U.S. GDP grew at 33.1% annualized rate in third quarter, feds report
The GDP has now recovered about 2/3rds of what was initially lost in the coronavirus-induced recession
In the third quarter, the GDP grew at an annualized rate of 33.1%, according to a new report from the U.S. Department of Commerce released Thursday morning.
Economists expected approximately 32% GDP growth, making up ground lost during a sharp 31.4% contraction that occurred during the second quarter, following the initial pandemic-induced economic shutdown. The 33.1% annualized expansion pace was slightly higher than the widely predicted figure of 32%.
Mark Zandi, the chief economist at Moody's Analytics, told CNBC that he thinks "most of that growth came at the end of the second quarter, coming into the third quarter. May, June, July were very strong months. That’s when businesses were reopening,” he said. “August was okay, September kind of went flat into October. I think the economy is moving very sideways.”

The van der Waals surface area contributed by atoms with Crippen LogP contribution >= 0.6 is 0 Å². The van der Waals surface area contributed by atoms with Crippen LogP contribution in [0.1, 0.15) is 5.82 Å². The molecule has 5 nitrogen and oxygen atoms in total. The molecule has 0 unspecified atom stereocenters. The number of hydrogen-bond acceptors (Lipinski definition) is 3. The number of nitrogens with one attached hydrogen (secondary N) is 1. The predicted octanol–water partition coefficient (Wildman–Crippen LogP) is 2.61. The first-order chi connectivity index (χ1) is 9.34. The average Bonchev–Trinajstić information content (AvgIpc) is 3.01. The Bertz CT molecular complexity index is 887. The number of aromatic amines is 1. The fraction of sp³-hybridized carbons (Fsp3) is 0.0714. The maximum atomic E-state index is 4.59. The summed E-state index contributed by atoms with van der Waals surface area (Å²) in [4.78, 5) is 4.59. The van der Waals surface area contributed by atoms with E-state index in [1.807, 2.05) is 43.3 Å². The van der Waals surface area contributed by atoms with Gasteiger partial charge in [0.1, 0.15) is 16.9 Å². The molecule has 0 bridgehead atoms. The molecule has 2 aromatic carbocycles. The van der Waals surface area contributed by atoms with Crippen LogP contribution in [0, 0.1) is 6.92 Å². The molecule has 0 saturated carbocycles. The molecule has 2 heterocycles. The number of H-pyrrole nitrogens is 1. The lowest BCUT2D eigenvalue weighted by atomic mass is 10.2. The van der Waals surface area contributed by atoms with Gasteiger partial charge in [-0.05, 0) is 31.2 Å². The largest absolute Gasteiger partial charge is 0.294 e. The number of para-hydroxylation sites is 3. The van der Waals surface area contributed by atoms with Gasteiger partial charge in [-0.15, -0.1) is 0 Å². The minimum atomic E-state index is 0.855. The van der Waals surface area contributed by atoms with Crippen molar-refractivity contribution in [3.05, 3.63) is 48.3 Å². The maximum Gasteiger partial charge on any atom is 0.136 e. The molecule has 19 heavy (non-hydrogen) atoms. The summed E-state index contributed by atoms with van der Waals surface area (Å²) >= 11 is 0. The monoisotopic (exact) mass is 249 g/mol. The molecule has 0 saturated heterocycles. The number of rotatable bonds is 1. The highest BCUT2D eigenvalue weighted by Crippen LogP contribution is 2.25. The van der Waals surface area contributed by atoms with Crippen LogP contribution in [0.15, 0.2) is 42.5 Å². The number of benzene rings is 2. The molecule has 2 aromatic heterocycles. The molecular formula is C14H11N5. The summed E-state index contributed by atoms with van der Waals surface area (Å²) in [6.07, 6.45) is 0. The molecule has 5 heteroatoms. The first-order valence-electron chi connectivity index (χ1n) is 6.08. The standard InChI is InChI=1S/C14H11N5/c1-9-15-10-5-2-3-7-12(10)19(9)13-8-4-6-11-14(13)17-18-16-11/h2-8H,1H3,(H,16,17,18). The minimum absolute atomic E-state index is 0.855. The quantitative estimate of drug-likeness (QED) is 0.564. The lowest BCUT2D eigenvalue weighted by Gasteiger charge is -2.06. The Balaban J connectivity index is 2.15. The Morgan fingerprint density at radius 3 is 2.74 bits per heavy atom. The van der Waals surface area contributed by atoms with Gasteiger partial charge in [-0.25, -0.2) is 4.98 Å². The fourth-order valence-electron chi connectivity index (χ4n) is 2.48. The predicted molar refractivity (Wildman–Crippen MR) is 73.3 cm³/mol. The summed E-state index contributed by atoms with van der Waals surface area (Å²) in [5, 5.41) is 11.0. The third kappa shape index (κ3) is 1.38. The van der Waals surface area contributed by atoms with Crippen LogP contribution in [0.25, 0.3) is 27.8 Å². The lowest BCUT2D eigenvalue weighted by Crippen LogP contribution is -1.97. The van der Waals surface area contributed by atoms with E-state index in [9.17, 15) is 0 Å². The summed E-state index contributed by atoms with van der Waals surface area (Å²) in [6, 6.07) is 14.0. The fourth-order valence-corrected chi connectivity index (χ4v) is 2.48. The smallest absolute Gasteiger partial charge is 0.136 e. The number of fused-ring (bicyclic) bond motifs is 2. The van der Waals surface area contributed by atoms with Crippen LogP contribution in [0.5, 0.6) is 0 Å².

Economists are looking to the fourth quarter with some anxiety, wondering if a second wave of coronavirus infections could lead to a materially worse November and December. An increased spread rate and reinforced shutdown policies could encourage consumers to refrain from shopping and visiting restaurants, all while Congress and the White House have failed to deliver a new coronavirus relief package and likely won't until at least the beginning of the new year.
Another significant factor in the positive third quarter GDP numbers was strong consumer spending in late spring and early summer months. Consumption habits were aided by the enhanced unemployment given to workers through the end of July, when it ran out. Economists believe the repackaging of enhanced unemployment that took place in August, combined with no congressional stimulus package, and a possible flare up of coronavirus numbers, could negatively impact fourth quarter spending habits.
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